Choking on Chocolate and Finding True Love: Part 1

As we approach the horrible sappiness and excessive expression of emotion and gag-me-with-a-spoon romantic holiday of Valentine’s Day, I’d like to take a few moments of your time to explore what true love is.

In general, I find Valentine’s Day overpriced, over-advertised, and over-done. I eat to much chocolate and get all cynical. And its possible to almost choke! But that story’s for another time because the original story of how the first Valentine’s came to be is a truly sweet story of pure love.

(SPOILER ALERT: True love DOES NOT EQUAL Romantic love)

A long time ago, Emperor Claudius II banned marriage and engagements because he believed that his soldiers would be unwilling to fight for fear of attachment and loved ones left at home. Valentine, a priest, defied this command and kept performing marriages. While he was in prison, waiting for the sentence of execution, he became friends with the jailor’s blind daughter, Julia. Friends– as in a mentor/father-like figure.


Over the course of their friendship, Julia became a Christian and was healed of her blindness. On the day he was to die, Valentine left a good-bye note encouraging Julia and signed it, “From your Valentine.”

Valentine showed what true love was to Julia; he was her friend and cared about her well being despite his circumstances. How did Valentine know what love was?

Love is a decidedly curious and strange emotion. We can feel it for food or clothes, which is pretty shallow in the big scheme of things, or we can feel it for people. The range of nouns we can feel love for is so vast and different that finding the real definition of love is almost impossible. Almost.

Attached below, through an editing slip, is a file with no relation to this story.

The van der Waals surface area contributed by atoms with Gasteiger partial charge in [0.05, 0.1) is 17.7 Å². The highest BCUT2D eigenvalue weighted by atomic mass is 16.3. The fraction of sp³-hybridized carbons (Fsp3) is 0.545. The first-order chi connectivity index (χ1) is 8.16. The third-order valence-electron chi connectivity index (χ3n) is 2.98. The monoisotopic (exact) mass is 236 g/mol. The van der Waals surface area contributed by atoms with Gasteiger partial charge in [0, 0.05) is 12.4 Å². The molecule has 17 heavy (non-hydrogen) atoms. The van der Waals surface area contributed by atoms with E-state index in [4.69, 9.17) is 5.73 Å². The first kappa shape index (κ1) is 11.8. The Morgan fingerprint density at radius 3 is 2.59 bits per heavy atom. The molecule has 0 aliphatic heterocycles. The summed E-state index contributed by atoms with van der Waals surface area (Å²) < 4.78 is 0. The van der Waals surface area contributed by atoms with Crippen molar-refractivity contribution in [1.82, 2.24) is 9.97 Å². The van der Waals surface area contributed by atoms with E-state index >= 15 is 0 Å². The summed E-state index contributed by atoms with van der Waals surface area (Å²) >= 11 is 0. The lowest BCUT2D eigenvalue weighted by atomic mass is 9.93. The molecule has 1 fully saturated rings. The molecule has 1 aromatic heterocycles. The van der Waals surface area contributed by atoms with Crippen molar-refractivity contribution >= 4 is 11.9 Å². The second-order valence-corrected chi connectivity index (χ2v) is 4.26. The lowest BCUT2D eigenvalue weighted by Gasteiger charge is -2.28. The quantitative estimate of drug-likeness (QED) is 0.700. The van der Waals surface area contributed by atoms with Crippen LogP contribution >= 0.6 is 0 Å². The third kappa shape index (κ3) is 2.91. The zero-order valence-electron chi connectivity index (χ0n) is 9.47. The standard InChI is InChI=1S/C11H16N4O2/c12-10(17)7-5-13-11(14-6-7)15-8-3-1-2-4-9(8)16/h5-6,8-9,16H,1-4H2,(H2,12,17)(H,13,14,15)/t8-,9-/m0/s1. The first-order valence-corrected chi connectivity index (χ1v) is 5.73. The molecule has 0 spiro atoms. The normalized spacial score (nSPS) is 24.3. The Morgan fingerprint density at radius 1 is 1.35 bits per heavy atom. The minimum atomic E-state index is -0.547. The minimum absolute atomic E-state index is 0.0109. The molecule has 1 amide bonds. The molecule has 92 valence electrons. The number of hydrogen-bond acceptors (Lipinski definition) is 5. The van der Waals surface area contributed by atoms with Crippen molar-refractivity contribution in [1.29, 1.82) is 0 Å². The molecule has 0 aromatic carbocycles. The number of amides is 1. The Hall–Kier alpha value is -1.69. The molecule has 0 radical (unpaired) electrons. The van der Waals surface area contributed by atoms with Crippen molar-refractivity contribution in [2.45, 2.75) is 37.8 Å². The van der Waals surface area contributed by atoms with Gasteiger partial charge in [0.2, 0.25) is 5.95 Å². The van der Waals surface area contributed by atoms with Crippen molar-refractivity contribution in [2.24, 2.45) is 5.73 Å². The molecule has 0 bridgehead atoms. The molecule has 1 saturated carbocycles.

1 John 4:8 says, “Whoever does not love does not know God, because God is love.” Right there, we find that God is love.


Because He is love, now I look at 1 Corinthians 13, the universally known love chapter. How about a little of Socrates’ deductive reasoning?

God is love. 1 Corinthians 13:4-8 says what love is. Therefore, it is speaking of the characteristics of God.

“God is patient, God is kind. He does not envy, He does not boast, He is not proud. He does not dishonor others, He is not self-seeking, He is not easily angered, He keeps no record of wrongs. He does not delight in evil but rejoices with the truth. He always protects, always trusts, always hopes, always perseveres. God never fails.”

I guess the real question is not “what is love?” but “who is love?”


He is patient and kind when we run around like willful children, intent on getting our way. He chooses to forget how much we hurt Him with our actions and words of anger towards Him. He always protects us, always believes the best of us, and will always accept us whether or not we choose to run back to Him.

God is love.

His love is unconditional. His love is never-ending. His love is pure. Nothing you have ever done or ever will do will make God love you less!

So as we approach this Valentine’s Day, as roses’ thorns prick and balloons pop and candy-grams invade, stop a moment to just realize what perfect love is.

It is not a carriage ride into the sunset with a prince. It is definitely not 50 Shades of Grey. It’s not how much discount chocolate my friends buy me on February 15th.

Perfect Love is God.

 Un cuore nel cioccolato

Happy Valentine’s Day people.



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